Moogsoft Docs

Troubleshoot Slow Alert/Situation Creation

If the system is showing signs of latency in alert or Situation creation then the problem is likely with Moogfarmd and/or the database. The following diagnostic steps will help you track down the cause:

Step

Description

Possible Cause and Resolution

1

Check the Moogfarmd log for any obvious errors or warning.

Cause may be evident from any warnings or errors.

2

Check the Self Monitoring > Processing Metrics Page

If the event_process_metric is large and/or increasing then something is backing up.

Check Moogfarmd health logging also for sign of message_queue build-up in any of the Moolets.

3

Check the CPU/memory usage of the server itself.

If the server, as a whole, is running close to CPU or memory limit and no other issues can be found (e.g. rogue processes or memory leaks in the Moogsoft AIOps components) then consider adding more resource to the server or distributing the Moogsoft AIOps components.

4

Check whether the Moogfarmd java process is showing constant high CPU/memory usage.

Moogfarmd may be processing an event or Situation storm.

Check Moogfarmd health logging also for sign of message_queue build-up in any of the Moolets. Backlog should clear assuming storm subsides.

5

Has the memory of the Moogfarmd java processed reached a plateau?

Moogfarmd may have reached its java heap limit. Check the -Xmx settings of Moogfarmd. If not specified has Moogfarmd reached approximately a quarter of the RAM on the server? Increase the -Xmx settings as appropriate and restart the Moogfarmd service.

6

Is the database tuned?

Check the innodb-buffer-pool-size and innodb_buffer_pool_instances settings in /etc/my.cnf as per Tuning section above. Ensure they are set appropriately and restart mysql if changes are made.

7

Check the server for any other high CPU or memory processes or that which might be impacting the database.

Something may be hogging CPU/memory on the server and starving Moogfarmd of resources.

The events_analyser utility may be running or a sudden burst of UI or Graze activity may be putting pressure on the database and affecting Moogfarmd.

8

Run DBPool Diagnostics (see previous section) several times to assess current state of Moogfarmd to database connections.

Moogfarmd database connections may be maxed out with long running connections - this may indicate a processing deadlock - perform a kill -3 <pid> on the Moogfarmd java process to generate a thread dump (in the Moogfarmd log) and send it to Moogsoft Support.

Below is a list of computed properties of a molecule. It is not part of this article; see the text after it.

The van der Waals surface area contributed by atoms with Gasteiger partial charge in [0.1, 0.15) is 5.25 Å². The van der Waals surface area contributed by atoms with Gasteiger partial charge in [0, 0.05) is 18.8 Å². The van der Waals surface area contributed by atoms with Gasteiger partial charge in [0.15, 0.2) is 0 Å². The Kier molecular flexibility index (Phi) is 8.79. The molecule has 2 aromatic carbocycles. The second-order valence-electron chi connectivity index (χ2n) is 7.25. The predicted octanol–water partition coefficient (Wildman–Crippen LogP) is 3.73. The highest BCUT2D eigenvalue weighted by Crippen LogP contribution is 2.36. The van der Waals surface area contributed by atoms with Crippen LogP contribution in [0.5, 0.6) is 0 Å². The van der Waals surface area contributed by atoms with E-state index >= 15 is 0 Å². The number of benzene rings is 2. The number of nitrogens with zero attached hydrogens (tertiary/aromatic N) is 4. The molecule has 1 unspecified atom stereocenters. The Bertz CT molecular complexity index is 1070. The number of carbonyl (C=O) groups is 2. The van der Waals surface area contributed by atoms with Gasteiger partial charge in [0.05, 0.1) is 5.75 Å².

Alternatively Moogfarmd may be very busy with lots of short but frequent connections to the database. Consider increasing the number DBPool connections for Moogfarmd by increasing the top-level "threads" property in the Moogfarmd configuration file and restarting the Moogfarmd service.

9

Turn on MySQL slow query logging (see earlier section on how to do this)

Slow queries from a Moobot in Moogfarmd may be causing problems and they should be reviewed for efficiency.

Alternatively slow queries from other parts of the system may be causing problems (e.g. nasty UI filters).

Slow queries may also be down to the sheer amount of data in the system. Consider enabling Database Split to move old data and/or using the Archiver to remove old data.

10

Check Moogfarmd Situation resolution logging using:

grep "Resolve has been running for" /var/log/moogsoft/moogfarmd.log

If this logging shows non-zero upward trend in "Resolve" time then Moogfarmd is struggling with the number of "in memory" Situations for its calculations.

Check the Moogfarmd health logging for the current count of "in memory" situations and consider reducing the retention_period setting in the Moogfarmd log (will need a Moogfarmd restart) and/or closing more old Situations.

11

Is Moogfarmd memory constantly growing over time and a memory leak is suspected?

Note that Moogfarmd memory does typically increase for periods of time then is trimmed back via Java garbage collection and Sigaliser memory purge (via retention_period property).

Take periodic heap dumps from the Moogfarmd java process and send them to Moogsoft Support so they can analyse the growth. Use the following commands:

DUMPFILE=/tmp/farmd-heapdump-$(date +%s).bin
sudo -u moogsoft jmap -dump:format=b,file=$DUMPFILE $(ps -ef|grep java|grep moog_farmd|awk '{print $2}')
bzip2 $DUMPFILE

Notes:

  • jmap needs java jdk to be installed. "yum install jdk" should suffice to install this.

  • generating a heap dump is like to make the target process very busy for a period of time and also triggers a garbage collection so the memory usage of the process may well reduce.

  • heapdump files may be very large.